It’s hard to believe that ten years ago today, on August 27, 1999, Tom and I were married. Was it really that long ago?
Little did I know at the time how Tom would change my life when I met him 12 years ago at a bowling alley.
Reception Kiss - August 27, 1999
My friend Becca was bowling on a league for homeschoolers
and invited me to go with her to The Palace
in Downingtown, PA.
The lane next to ours was vacant but, being a bit of a bookworm, I noticed that there was a stack of books on the table. One was called â€œRich Christians in the Age of Hunger.â€ I was curious. I couldn’t help myself! I picked up the book, flipped through it a few times, and then began to read.
I was just starting into the second chapter and, behind me, a slightly irritated male voice said, â€œThose are my books.â€
Not one to be intimidated, I spun around and looked at him in the eyes. â€œWell! I hope you don’t agree with this socialist author,” I said, sternly. “While I think that Christians have a responsibility to the poor, God blesses some Christians with money. I don’t like the idea of guilt-tripping those God has blessed because they don’t live in self-induced poverty. What about Christians who are poor and who aren’t content? I think there are deeper heart issues that aren’t being addressed.â€
From my soapbox, I could see that he was a head taller than me. Dark hair, nice Italian olive skin, and yet had hazel-green eyes — in fact, the same color as mine. He had about a two-day old shave, and looked to be very strong. He was speechless. He wasn’t used to girls who voiced their opinion.
Becca rescued him.
â€œOh, I see you met my friend Sarah from Indiana. Sarah, this is Tom.â€
It turns out, he was writing a paper for his college economics class, and the prof had challenged him to write on economics from a Christian perspective. I was pursuing a career in journalism â€“- I wanted to be a war-correspondent â€“- and loved the opportunity to write about interesting topics. I gave Tom my email address and asked him to send me a note. He didn’t write for two weeks.
That night, I stayed over at Becca’s. While we were in our sleeping bags by the coal stove in her parent’s family room, I asked her about Tom. â€œTom Albrecht? Well, he’s not really my type [she later married a blond-haired, blue-eyed military guy] but he’s really smart and he’s witty. Still, I can’t imagine kissing him or anything.â€
(Some how the kissing line has stuck in my memory. Little does she know how fun it is to kiss him.. I think I’ve kissed him over 9,000 times at this point.) :P
What Becca failed to mention when she introduced me to Tom was that I had moved from Indiana, where I had lived for a few years with my family, back to Pennsylvania. She forgot to say we had known each other as girls, and recently had reconnected. But, God had plans to again cause my path to cross with Tom’s.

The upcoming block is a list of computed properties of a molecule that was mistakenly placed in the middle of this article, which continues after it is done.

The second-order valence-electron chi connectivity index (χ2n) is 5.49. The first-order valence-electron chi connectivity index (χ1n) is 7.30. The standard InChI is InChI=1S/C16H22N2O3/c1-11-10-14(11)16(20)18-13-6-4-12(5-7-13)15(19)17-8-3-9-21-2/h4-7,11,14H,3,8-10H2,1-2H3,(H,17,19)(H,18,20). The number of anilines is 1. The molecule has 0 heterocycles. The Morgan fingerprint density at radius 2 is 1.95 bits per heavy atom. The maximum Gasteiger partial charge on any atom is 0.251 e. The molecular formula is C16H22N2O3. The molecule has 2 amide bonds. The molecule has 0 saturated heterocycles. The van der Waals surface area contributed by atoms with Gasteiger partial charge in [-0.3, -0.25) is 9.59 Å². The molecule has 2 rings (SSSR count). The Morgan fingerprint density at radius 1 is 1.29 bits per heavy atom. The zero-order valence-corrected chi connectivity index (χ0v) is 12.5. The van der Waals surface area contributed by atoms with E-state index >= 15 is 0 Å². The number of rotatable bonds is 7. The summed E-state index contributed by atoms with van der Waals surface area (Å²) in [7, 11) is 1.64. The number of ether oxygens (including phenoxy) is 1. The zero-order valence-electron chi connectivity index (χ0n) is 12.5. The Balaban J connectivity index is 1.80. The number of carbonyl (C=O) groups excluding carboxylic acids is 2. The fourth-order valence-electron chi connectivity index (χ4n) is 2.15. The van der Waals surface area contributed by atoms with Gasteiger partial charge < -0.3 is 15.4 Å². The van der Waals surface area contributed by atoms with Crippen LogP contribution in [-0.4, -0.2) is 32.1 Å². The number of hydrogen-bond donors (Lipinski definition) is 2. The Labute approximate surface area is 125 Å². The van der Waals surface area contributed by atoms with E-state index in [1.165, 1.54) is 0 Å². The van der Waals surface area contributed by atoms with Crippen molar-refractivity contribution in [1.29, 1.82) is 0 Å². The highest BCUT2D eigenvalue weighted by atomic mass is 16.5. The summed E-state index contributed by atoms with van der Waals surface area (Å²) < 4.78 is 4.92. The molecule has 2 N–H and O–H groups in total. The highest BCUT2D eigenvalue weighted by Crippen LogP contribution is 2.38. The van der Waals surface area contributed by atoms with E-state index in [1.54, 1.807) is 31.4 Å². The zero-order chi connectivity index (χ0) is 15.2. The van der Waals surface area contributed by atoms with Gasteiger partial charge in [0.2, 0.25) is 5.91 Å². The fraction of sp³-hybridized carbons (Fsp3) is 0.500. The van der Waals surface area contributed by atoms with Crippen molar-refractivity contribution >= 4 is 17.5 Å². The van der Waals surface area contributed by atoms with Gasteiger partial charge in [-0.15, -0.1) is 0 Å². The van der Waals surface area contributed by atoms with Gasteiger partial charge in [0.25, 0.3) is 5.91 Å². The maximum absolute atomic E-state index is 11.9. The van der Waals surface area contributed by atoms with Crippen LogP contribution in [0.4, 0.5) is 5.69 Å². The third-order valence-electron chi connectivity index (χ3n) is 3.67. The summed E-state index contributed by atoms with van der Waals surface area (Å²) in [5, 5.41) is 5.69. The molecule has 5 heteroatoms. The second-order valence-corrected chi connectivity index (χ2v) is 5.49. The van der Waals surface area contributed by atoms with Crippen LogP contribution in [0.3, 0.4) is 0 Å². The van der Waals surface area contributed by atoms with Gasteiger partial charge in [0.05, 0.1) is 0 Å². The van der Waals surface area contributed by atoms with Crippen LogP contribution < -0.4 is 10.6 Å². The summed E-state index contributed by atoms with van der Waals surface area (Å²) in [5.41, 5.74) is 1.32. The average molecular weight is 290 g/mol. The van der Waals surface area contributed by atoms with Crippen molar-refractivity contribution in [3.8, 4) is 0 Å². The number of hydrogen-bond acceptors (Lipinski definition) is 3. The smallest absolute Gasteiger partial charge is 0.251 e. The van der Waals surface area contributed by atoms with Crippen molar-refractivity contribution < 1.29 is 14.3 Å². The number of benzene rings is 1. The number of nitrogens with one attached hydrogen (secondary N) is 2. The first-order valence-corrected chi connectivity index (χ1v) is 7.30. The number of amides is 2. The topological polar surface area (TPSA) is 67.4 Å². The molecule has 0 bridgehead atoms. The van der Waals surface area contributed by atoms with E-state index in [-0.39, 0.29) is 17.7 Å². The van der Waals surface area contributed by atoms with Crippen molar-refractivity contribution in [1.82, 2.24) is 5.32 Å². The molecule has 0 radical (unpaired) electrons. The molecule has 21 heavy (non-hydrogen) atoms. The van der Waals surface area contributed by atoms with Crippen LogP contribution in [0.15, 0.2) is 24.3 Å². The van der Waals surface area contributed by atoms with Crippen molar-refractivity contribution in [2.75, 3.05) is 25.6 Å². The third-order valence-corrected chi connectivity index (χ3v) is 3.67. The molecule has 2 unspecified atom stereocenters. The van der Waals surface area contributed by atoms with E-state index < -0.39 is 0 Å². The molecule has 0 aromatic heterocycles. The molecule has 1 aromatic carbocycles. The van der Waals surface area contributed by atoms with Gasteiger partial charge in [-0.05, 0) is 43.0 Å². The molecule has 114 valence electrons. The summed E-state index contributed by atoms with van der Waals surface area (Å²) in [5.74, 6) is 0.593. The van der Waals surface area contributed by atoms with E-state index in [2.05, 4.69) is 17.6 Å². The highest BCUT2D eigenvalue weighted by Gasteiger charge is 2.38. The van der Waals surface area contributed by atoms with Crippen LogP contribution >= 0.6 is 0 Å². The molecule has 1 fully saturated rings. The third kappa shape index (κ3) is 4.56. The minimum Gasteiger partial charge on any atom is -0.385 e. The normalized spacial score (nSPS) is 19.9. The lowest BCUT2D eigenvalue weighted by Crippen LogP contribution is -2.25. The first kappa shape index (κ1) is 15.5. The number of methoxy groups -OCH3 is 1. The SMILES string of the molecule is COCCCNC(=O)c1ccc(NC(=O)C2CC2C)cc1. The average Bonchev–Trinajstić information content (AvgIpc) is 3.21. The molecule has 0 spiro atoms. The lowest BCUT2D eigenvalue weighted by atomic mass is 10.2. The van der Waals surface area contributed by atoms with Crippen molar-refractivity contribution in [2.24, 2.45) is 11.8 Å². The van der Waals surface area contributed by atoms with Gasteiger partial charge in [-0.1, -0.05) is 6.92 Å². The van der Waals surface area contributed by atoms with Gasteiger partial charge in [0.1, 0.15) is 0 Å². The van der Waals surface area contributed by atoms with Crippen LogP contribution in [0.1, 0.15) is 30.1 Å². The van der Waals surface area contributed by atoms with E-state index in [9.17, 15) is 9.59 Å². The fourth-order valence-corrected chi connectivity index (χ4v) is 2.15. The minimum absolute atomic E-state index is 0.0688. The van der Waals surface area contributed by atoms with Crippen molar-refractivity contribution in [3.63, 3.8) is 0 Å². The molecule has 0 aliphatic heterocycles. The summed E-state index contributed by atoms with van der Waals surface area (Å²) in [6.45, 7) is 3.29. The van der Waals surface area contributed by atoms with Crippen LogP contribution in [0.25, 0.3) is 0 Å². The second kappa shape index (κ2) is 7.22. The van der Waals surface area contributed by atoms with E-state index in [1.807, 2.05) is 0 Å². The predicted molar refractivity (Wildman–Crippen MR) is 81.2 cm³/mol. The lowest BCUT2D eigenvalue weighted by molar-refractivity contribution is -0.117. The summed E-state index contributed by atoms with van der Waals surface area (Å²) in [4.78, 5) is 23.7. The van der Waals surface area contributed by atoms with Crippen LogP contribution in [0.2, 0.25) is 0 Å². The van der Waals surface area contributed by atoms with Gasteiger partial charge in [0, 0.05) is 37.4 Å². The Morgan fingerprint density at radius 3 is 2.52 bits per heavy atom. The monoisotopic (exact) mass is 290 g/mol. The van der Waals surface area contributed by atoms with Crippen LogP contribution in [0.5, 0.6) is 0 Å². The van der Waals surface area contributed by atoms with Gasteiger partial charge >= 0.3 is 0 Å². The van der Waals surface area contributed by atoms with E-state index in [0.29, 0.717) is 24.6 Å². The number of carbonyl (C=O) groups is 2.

My sister Bethany was taking a pottery class at the Chester Springs Art Studio and had made friends with a girl named Megan Catranis . Megan brought Bethany to church â€“ Immanuel Presbyterian (Now Olive Street Presbyterian) â€“ where she caught Tom’s younger brother’s eye. I’m not clear on the details, but Tom and Matt were at the Catranis’ house and Bethany’s name came up. Bethany Phenicie. Phenicie is not a common name, and Tom said, â€œHey, I met someone named Sarah Phenicie. She gave me her email address but I didn’t see a point to writing to someone in Indiana.â€ Megan’s dad was like, â€œYou idiot. That’s Bethany’s older sister. They just moved from Indiana. WRITE TO HER.â€
He emailed me that night and invited me to see Empire Strikes Back.
That weekend, he picked me up in his little white late-80s Le Mans hatchback. I sat in the front passenger seat. Four guys were crammed in the back. A thick, black glove was stuffed between the window-crank and the door. I was told not to touch it or else the window would fall down.
I was the only girl, even out of the crowd of friends who met them at the theater. Tom’s brothers had snuck in a bag of homemade beef jerky and passed it back and forth over my head throughout the entire film. I had never giggled so much in my life. I can still remember that I wore my favorite multicolored crocheted sweater â€“ which, after a few repairs, I still own!
Tom and I began to see each other, but never wanted to admit we were falling for each other.
When Tom brought up the subject of commitment in dating, I flatly told him that I â€œwasn’t interested in getting married or having childrenâ€ and that I wasn’t thinking in that direction at the moment. He just calmly said, â€œI understand. But, I want you to know that I like spending time with you and that if that’s all you’re willing to give me, I’ll take it.â€